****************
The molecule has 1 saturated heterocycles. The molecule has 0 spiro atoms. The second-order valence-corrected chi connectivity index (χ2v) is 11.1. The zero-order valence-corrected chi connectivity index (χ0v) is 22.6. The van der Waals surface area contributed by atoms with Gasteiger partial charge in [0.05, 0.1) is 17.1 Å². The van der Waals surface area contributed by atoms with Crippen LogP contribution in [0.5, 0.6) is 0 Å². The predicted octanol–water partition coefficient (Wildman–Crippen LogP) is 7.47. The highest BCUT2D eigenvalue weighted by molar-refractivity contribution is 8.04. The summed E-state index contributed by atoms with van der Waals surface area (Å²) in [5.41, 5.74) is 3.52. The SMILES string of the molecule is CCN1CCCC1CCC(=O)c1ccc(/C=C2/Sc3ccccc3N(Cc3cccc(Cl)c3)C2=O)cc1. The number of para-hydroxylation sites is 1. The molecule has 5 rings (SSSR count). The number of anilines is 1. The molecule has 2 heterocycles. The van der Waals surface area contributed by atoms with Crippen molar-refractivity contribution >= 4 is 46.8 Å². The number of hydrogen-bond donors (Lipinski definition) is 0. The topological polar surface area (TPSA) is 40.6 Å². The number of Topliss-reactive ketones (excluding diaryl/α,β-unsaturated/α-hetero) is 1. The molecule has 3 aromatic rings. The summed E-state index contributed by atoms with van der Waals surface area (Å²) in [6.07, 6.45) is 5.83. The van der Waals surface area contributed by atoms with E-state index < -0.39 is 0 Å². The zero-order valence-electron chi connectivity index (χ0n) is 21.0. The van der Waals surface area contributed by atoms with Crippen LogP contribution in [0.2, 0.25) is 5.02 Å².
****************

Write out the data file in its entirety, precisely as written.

The molecule has 1 saturated heterocycles. The molecule has 0 spiro atoms. The second-order valence-corrected chi connectivity index (χ2v) is 11.1. The zero-order valence-corrected chi connectivity index (χ0v) is 22.6. The van der Waals surface area contributed by atoms with Gasteiger partial charge in [0.05, 0.1) is 17.1 Å². The van der Waals surface area contributed by atoms with Crippen LogP contribution in [0.5, 0.6) is 0 Å². The predicted octanol–water partition coefficient (Wildman–Crippen LogP) is 7.47. The highest BCUT2D eigenvalue weighted by molar-refractivity contribution is 8.04. The summed E-state index contributed by atoms with van der Waals surface area (Å²) in [5.41, 5.74) is 3.52. The SMILES string of the molecule is CCN1CCCC1CCC(=O)c1ccc(/C=C2/Sc3ccccc3N(Cc3cccc(Cl)c3)C2=O)cc1. The number of para-hydroxylation sites is 1. The molecule has 5 rings (SSSR count). The number of anilines is 1. The molecule has 2 heterocycles. The van der Waals surface area contributed by atoms with Crippen molar-refractivity contribution >= 4 is 46.8 Å². The number of hydrogen-bond donors (Lipinski definition) is 0. The topological polar surface area (TPSA) is 40.6 Å². The number of Topliss-reactive ketones (excluding diaryl/α,β-unsaturated/α-hetero) is 1. The molecule has 3 aromatic rings. The summed E-state index contributed by atoms with van der Waals surface area (Å²) in [6.07, 6.45) is 5.83. The van der Waals surface area contributed by atoms with E-state index < -0.39 is 0 Å². The zero-order valence-electron chi connectivity index (χ0n) is 21.0. The van der Waals surface area contributed by atoms with Crippen LogP contribution in [0.2, 0.25) is 5.02 Å².